Solomon Islands is a young nation, and its population is young: the median age is under nineteen. This situation age will remain for some time because our population has been growing at high rates.
The nation contains several thousand islands— only a few hundred of which are inhabited — stretching over more than 2,000 kilometers from west to east, inside an Exclusive Economic Zone (EEZ) that is nearly 50 times the size of our islands. Our islands contain more than 70 languages. Our geography and languages add more challenges to our work.
The Earth is changing—it is getting warmer; sea levels are expected to rise and forever change our lives and livelihoods. The world is also changing in its growing recognition of the need for interaction on the global environment and economy, on food and employment, on water and energy, etc. Solomons, although at the periphery of the world stage, is also experiencing these and more immediate changes.
Progress on our “Millennium Development Goals” (MDGs) has been slow, and most targets will not be met on time. Notable progress has been made towards MDG 3 for gender parity in primary secondary and tertiary education: Primary education enrollment, although increa sed, will fall short of target unless efforts are increased. Solomon Islands appears to be on track to meet only the MDGs related to Under-5 mortality rate, Infant Mortality Rate and to HIV & TB.
Traditional resource management is changing: Although an original land owners may retain ownership rights over a block of land and trees, s/he is increasingly not consulted regarding the planting and other uses of the land: the children often exercise e! ective control over the property they were given to use. When the cash economy is (or appears to be) involved, this change in control is resulting in increased land con6 icts. Moreover, population growth means that there are two or three mouths to feed or pairs of hands to work the land where a generation ago there was only one. This increases pressure on natural resources.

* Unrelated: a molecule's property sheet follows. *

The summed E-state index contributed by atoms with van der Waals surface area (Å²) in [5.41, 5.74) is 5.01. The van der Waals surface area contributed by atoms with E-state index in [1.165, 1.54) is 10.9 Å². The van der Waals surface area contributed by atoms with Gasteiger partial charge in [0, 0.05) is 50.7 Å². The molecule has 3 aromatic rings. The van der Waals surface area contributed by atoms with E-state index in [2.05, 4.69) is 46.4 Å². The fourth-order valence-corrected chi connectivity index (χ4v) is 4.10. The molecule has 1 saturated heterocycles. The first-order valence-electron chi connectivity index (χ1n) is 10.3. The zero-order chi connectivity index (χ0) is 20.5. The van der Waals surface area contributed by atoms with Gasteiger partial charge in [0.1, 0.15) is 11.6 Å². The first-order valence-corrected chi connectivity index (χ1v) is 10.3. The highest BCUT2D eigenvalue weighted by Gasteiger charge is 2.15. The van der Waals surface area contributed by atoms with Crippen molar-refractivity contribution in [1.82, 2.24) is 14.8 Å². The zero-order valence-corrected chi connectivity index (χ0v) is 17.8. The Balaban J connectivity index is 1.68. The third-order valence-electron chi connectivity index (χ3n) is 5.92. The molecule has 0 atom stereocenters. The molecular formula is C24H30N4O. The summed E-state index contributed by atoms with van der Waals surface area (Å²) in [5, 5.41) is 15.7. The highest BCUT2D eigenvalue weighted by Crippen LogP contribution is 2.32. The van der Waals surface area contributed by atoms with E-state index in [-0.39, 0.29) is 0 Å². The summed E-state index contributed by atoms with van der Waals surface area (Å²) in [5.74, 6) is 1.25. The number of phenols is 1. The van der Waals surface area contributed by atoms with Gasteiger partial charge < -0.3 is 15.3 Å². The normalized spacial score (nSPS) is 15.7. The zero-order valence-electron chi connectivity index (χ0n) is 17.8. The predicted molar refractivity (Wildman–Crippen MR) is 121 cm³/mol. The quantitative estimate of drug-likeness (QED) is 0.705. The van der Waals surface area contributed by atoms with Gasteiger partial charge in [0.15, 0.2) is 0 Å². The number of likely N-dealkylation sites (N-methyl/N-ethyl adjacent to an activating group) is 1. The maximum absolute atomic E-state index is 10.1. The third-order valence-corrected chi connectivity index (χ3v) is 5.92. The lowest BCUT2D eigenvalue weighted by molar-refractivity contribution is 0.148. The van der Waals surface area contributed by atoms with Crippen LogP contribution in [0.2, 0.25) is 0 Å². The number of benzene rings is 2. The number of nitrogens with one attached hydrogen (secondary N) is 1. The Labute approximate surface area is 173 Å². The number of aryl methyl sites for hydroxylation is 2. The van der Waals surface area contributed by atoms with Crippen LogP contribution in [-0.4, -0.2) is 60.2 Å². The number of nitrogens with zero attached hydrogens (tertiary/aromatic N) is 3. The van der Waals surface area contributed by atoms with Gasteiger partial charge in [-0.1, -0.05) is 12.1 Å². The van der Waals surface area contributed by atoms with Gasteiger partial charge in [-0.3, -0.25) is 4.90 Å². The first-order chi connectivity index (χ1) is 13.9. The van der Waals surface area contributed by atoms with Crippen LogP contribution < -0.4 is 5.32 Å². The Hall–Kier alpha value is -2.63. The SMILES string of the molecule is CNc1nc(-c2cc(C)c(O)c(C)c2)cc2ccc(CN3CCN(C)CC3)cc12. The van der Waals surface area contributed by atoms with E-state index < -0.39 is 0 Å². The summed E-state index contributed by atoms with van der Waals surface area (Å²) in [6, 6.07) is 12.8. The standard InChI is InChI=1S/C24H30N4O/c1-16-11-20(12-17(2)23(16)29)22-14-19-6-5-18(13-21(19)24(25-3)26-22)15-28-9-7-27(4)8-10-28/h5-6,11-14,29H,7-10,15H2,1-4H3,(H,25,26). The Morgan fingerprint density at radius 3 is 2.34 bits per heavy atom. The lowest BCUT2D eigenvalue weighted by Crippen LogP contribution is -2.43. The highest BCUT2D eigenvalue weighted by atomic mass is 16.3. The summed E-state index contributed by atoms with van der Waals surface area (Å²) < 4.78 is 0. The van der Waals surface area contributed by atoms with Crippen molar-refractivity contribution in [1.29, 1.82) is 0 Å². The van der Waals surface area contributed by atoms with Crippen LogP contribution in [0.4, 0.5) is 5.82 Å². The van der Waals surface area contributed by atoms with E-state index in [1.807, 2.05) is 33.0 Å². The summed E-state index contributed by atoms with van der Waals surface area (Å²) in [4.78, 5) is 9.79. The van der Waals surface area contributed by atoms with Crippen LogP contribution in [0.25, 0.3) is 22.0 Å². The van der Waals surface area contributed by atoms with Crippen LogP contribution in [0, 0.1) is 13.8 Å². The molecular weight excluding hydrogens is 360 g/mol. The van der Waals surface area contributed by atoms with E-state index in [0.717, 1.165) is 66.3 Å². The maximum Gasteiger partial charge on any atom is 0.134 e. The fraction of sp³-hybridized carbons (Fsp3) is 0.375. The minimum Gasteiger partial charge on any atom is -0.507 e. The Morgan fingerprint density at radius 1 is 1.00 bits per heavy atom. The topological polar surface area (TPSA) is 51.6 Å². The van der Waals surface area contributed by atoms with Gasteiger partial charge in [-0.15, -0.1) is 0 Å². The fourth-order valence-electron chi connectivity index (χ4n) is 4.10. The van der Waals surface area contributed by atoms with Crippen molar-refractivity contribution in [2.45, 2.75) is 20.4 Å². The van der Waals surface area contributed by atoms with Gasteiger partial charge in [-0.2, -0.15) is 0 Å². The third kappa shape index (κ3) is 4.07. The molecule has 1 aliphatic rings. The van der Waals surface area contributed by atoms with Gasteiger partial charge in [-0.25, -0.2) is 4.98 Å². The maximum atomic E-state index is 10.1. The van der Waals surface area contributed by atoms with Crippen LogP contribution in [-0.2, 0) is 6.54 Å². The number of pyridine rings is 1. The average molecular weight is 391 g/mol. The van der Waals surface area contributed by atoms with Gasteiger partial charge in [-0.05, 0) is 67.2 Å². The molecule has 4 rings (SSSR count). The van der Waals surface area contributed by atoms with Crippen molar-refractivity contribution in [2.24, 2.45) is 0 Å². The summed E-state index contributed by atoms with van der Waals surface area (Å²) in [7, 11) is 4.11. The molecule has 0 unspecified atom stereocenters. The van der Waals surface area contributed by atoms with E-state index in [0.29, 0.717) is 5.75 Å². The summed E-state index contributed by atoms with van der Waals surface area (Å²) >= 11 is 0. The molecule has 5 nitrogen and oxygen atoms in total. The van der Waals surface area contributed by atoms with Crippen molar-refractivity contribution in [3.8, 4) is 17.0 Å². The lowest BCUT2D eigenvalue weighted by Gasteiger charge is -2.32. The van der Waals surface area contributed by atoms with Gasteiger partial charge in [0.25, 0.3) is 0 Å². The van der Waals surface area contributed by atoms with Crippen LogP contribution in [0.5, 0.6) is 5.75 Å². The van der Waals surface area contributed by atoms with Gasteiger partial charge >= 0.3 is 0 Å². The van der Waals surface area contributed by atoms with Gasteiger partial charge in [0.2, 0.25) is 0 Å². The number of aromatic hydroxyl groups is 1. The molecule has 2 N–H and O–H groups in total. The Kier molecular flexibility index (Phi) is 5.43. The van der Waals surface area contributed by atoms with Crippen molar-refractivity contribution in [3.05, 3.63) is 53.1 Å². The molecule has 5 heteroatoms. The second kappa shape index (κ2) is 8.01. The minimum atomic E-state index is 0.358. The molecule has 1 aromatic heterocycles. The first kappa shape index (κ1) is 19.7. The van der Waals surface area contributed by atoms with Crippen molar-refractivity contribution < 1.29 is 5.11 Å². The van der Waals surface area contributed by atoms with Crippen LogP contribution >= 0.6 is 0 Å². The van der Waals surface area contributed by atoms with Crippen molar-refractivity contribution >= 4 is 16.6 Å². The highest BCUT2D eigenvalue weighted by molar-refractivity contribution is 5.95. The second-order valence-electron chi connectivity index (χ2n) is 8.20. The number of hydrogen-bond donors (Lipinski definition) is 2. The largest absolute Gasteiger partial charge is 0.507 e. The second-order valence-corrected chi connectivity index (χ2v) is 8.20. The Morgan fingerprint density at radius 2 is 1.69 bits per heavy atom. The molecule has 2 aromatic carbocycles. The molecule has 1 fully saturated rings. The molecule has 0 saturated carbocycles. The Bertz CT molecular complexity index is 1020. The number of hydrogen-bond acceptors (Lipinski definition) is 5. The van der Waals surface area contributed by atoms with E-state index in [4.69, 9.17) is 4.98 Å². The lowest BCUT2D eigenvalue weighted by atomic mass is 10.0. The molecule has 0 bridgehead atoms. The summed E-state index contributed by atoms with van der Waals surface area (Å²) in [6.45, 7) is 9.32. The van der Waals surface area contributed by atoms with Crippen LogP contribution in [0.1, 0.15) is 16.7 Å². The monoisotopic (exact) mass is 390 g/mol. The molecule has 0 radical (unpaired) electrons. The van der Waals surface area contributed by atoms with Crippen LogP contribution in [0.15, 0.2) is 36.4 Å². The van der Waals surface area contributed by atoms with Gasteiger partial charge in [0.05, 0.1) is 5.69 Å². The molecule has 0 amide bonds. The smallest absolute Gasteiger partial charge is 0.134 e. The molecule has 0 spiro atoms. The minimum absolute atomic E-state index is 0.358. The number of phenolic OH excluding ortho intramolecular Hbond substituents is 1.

Moving to cash-related resources. The Solomons’ traditional economy is still knitted by ties of kinship, reciprocal giving, shared work, and some specialised skills in exploiting natural resources that were collectively controlled. The resource base for the family has changed signi" cantly since World War II. More individuals have access to cash jobs. There are also many more stores in or near villages that buy local produce, providing a supplementary cash income for some. The consequences of increased access to money are evident everywhere. Those who earn a cash income are entitled to dispose of it as they wish, but with the expectation that they will share some of their money with others in the extended family group. However, money can be hidden from public knowledge (unlike traditional wealth).
Food resources. In the past, food, the traditional ‘ice breaker’ for socialisation, was distribu ted between all members of a family and the others who lived in their area. This situation is disappearing as food is prepared by each smaller household. One reason given for this decline is that much of today’s food o$ en has a money cost—it is imported or bought from the market: People seem to feel that foods they have bought are more properly theirs than the fruit of the land, which they will share more readily.